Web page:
The role of inflammatory mediators in the overactive and bladder pain syndromes

Show simple item record

dc.contributor.advisor O'Reilly, Barry A. en
dc.contributor.advisor McMahon, Stephen B. en
dc.contributor.author Offiah, Ifeoma
dc.date.accessioned 2016-02-02T12:12:12Z
dc.date.available 2016-02-02T12:12:12Z
dc.date.issued 2015
dc.date.submitted 2015
dc.identifier.citation Offiah, I. 2015. The role of inflammatory mediators in the overactive and bladder pain syndromes. PhD Thesis, University College Cork. en
dc.identifier.endpage 290 en
dc.identifier.uri http://hdl.handle.net/10468/2240
dc.description.abstract The Overactive Bladder (OAB) and Bladder Pain Syndrome (BPS) are debilitating disorders for which the pathophysiological mechanisms are poorly understood. Injury or dysfunction of the protective urothelial barrier layer, specifically the proteoglycan composition and number, has been proposed as the primary pathological characteristic of BPS. For OAB, the myogenic theory with dysfunction of the muscarinic receptors is the most reiterated hypothesis. For both over activity of the inflammatory response has been posited to play a major role in these diseases. We hypothesise that BPS and OAB are peripheral sensory disorders, with an increase in inflammatory mediators, such as cytokines and chemokines, which are capable of activating, either directly or indirectly, sensory nerve activity causing the disease. The aim of the PhD is to identify potential new therapeutic targets for the treatment of BPS and OAB. We used medium throughput quantitative gene expression analysis of 96 inflammation associated mediators to measure gene expression levels in BPS and OAB bladder biopsies and compared them to control samples. Then we created a novel animal model of disease by specific proteoglycan deglycosylation of the bladder mucosal barrier, using the bacterial enzymes Chondroitinase ABC and Heparanase III. These enzymes specifically remove the glycosaminoglycan side chains from the urothelial proteoglycan molecules. We tested role of the identified mediators in this animal model. In addition, in order to determine on which patients peripheral treatment strategies may work, we assessed the effect of local anaesthetics on patients with bladder pain. Gene expression analysis did not reveal a difference in inflammatory genes in the OAB versus control biopsies. However, several genes were upregulated in BPS versus control samples, from which two genes, FGF7 and CLL21 were correlated with patient clinical phenotypes for ICS/PI symptom and problem indices respectively. In order to determine which patients are likely to respond to treatment, we sought to characterise the bladder pain in BPS patients. Using urodynamics and local anaesthetics, we differentiated patients with peripherally mediated pain and patients with central sensitisation of their pain. Finally to determine the role of these mediators in bladder pain, we created an animal model of disease, which specifically replicates the human pathology: namely disruption in the barrier proteoglycan molecules. CCL21 led to an increase in painrelated behaviour, while FGF7 attenuated this behaviour, as measured by cystometry, spinal c-fos expression and mechanical withdrawal threshold examination. In conclusion, we have identified CCL21 and FGF7 as potential targets for the treatment of BPS. Manipulation of these ligands or their receptors may prove to be valuable previously unexploited targets for the treatment of BPS. en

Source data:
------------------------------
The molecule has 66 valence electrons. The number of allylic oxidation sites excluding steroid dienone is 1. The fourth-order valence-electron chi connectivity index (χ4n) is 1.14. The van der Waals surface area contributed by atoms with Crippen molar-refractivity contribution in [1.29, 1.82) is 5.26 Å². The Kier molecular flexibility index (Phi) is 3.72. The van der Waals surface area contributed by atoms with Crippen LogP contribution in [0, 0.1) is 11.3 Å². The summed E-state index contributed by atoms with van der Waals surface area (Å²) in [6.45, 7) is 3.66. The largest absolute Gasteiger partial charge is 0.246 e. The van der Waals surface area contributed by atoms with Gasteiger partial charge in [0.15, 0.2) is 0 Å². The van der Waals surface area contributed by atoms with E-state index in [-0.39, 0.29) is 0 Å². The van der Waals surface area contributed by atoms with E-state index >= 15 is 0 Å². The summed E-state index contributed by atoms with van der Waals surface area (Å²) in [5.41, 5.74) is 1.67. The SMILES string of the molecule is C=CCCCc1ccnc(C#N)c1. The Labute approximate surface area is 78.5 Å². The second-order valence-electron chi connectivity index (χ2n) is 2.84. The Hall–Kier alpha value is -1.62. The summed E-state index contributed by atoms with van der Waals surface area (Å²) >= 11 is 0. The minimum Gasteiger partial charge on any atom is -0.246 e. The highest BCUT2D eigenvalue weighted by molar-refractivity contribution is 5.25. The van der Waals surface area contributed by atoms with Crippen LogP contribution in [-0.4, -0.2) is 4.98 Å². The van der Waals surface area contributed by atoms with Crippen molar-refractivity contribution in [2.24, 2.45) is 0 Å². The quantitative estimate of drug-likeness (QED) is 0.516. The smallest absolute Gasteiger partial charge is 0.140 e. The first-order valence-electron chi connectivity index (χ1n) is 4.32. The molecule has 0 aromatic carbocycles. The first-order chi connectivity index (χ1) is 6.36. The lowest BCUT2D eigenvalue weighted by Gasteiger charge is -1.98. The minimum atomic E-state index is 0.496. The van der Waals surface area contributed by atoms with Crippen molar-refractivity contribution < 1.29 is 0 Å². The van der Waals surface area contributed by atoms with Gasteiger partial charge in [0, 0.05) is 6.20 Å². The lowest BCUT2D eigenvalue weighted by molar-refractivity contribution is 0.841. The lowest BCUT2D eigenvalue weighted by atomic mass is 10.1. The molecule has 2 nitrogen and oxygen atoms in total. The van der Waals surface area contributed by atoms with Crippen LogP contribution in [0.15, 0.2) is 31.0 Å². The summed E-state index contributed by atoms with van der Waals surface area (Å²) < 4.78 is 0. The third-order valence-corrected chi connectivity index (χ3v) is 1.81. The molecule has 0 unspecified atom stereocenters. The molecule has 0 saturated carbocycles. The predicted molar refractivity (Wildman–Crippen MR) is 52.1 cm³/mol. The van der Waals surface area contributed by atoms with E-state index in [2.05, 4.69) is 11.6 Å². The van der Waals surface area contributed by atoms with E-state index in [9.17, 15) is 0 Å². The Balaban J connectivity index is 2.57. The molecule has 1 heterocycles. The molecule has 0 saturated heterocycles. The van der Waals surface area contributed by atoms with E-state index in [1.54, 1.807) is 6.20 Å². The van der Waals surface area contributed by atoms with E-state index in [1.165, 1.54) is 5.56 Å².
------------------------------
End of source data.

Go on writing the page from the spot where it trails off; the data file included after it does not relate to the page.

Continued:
dc.format.mimetype application/pdf en
dc.language.iso en en
dc.publisher University College Cork en
dc.rights © 2015. Ifeoma Offiah en
dc.rights.uri http://creativecommons.org/licenses/by-nc-nd/3.0/ en
dc.subject Bladder pain syndrome en
dc.subject Overactive bladder en
dc.subject Chemokines en
dc.subject Cytokines en
dc.subject Animal model en
dc.subject Central sensitization en
dc.subject Gene expression analysis en
dc.subject Correlation study en
dc.title The role of inflammatory mediators in the overactive and bladder pain syndromes en
dc.type Doctoral thesis en
dc.type.qualificationlevel Doctoral Degree (Structured) en
dc.type.qualificationname PhD (Medicine and Health) en
dc.internal.availability Full text available en
dc.check.info No embargo required en
dc.description.version Accepted Version
dc.contributor.funder MedImmune, United Kingdom en
dc.description.status Not peer reviewed en
dc.internal.school Obstetrics and Gynaecology en
dc.check.type No Embargo Required
dc.check.reason No embargo required en
dc.check.opt-out No en
dc.thesis.opt-out false
dc.check.embargoformat Not applicable en
ucc.workflow.supervisor barry.oreilly@hse.ie
dc.internal.conferring Spring 2016 en


Files in this item

This item appears in the following Collection(s)

Show simple item record

© 2015. Ifeoma Offiah Except where otherwise noted, this item's license is described as © 2015. Ifeoma Offiah
This website uses cookies. By using this website, you consent to the use of cookies in accordance with the UCC Privacy and Cookies Statement. For more information about cookies and how you can disable them, visit our Privacy and Cookies statement